SpringBoard, an official blogger for the 2016 National Genealogical Society (NGS) Family History Conference, is pleased to offer a review of this BCG Skillbuilding lecture, presented 6 May 2016.

F321, Thomas W. Jones, PhD, CG, CGL, FASG, FNGS, FUGA, “Systematically Using Autosomal DNA Test Results to Help Break Through Genealogical Brick Walls”

Reviewed by Melinda Daffin Henningfield, CG

Dr. Thomas W. Jones suggests autosomal DNA (atDNA) as another puzzle piece in helping family historians identify their ancestors. DNA should be employed along with traditional genealogical methods. He emphasizes that using DNA does not relieve the genealogist from adhering to the Genealogical Proof Standard.[1]

Thomas W. Jones, PhD, CG, CGL, FASG, FNGS, FUGA
Courtesy of Scott Stewart Photography

Most genealogists are not geneticists and may be baffled at how to begin using atDNA in their research. Utilizing a case study, Jones provides a framework to assist in employing this tool.[2] He steps through traditional research that brought him to specific and unanswered questions of identity. These were recognized as questions that might be answered using DNA. He discusses challenges in using DNA as a tool and outlines specific steps that can be followed to use it effectively.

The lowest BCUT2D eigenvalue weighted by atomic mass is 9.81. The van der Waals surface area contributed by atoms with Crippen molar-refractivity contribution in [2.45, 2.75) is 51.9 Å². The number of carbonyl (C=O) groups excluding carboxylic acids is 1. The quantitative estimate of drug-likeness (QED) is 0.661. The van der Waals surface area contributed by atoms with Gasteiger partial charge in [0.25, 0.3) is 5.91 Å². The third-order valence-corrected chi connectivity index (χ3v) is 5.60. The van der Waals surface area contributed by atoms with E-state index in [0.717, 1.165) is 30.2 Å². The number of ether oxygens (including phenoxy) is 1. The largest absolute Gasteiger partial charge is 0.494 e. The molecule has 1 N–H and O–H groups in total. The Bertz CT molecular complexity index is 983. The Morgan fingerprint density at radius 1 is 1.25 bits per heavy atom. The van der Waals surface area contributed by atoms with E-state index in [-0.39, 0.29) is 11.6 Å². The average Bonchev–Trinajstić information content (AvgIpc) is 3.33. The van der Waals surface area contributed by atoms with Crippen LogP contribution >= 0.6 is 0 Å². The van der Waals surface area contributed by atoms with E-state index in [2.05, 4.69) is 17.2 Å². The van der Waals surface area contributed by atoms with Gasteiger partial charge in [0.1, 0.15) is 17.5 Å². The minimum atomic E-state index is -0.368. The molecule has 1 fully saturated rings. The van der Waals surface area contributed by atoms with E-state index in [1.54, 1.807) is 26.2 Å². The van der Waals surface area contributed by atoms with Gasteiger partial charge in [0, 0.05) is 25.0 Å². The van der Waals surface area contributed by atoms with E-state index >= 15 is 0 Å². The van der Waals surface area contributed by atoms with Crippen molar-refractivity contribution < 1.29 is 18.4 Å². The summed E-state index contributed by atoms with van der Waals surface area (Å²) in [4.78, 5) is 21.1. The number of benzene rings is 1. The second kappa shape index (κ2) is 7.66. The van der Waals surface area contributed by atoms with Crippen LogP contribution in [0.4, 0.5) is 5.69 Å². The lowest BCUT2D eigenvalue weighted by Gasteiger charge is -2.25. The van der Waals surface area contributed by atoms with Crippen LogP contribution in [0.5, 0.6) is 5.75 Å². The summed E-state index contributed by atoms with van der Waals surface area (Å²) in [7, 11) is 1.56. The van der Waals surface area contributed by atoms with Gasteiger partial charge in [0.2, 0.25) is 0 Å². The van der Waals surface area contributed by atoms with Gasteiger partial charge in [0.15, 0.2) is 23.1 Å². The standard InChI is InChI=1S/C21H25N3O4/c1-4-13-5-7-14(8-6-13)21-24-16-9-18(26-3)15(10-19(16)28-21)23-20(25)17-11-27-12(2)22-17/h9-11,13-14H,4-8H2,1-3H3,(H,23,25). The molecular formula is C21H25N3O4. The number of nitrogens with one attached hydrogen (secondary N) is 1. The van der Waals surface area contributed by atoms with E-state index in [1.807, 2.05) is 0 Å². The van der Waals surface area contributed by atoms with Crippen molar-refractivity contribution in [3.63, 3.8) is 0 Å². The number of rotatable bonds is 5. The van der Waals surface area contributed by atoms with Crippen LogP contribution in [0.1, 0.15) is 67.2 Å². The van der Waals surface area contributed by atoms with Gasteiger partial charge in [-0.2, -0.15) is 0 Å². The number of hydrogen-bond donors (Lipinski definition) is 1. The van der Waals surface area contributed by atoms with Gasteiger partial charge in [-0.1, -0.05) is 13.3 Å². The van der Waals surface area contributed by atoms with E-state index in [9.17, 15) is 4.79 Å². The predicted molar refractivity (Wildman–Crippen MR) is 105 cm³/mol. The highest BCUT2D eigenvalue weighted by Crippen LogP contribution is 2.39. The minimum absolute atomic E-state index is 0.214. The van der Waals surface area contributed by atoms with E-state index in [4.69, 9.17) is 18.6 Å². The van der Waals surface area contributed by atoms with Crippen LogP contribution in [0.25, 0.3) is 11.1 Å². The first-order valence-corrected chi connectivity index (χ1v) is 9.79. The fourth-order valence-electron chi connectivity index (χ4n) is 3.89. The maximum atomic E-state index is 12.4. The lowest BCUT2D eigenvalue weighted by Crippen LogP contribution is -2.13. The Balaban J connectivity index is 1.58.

Identifying ancestors for whom few traditional records exist is a constant challenge for family historians. Genealogists can now employ atDNA as an additional tool for identifying ancestors, but the large number of results makes it confusing to many. Jones gives a blueprint which clarifies how to begin this process. This lecture will assist beginning-to-advanced genealogists wanting to use this tool. The use of atDNA, accompanied by skillful use of traditional genealogical methods, can help family historians identify those elusive ancestors and break down those brick walls.


[1] Board for Certification of Genealogists, Genealogy Standards (Nashville, Tenn.: Ancestry.com, imprint of Turner Publishing, 2014), 1–3.
[2] Thomas W. Jones, “Too Few Sources to Solve a Family Mystery? Some Greenfields in Central and Western New York,” National Genealogical Society Quarterly 103 (June 2015): 85–103.

A recording of this lecture may be previewed and ordered from PlaybackNow.

The words Certified Genealogist are a registered certification mark, and the designations CG, CGL, and Certified Genealogical Lecturer are service marks of the Board for Certification of Genealogists®, used under license by board certificants after periodic evaluation.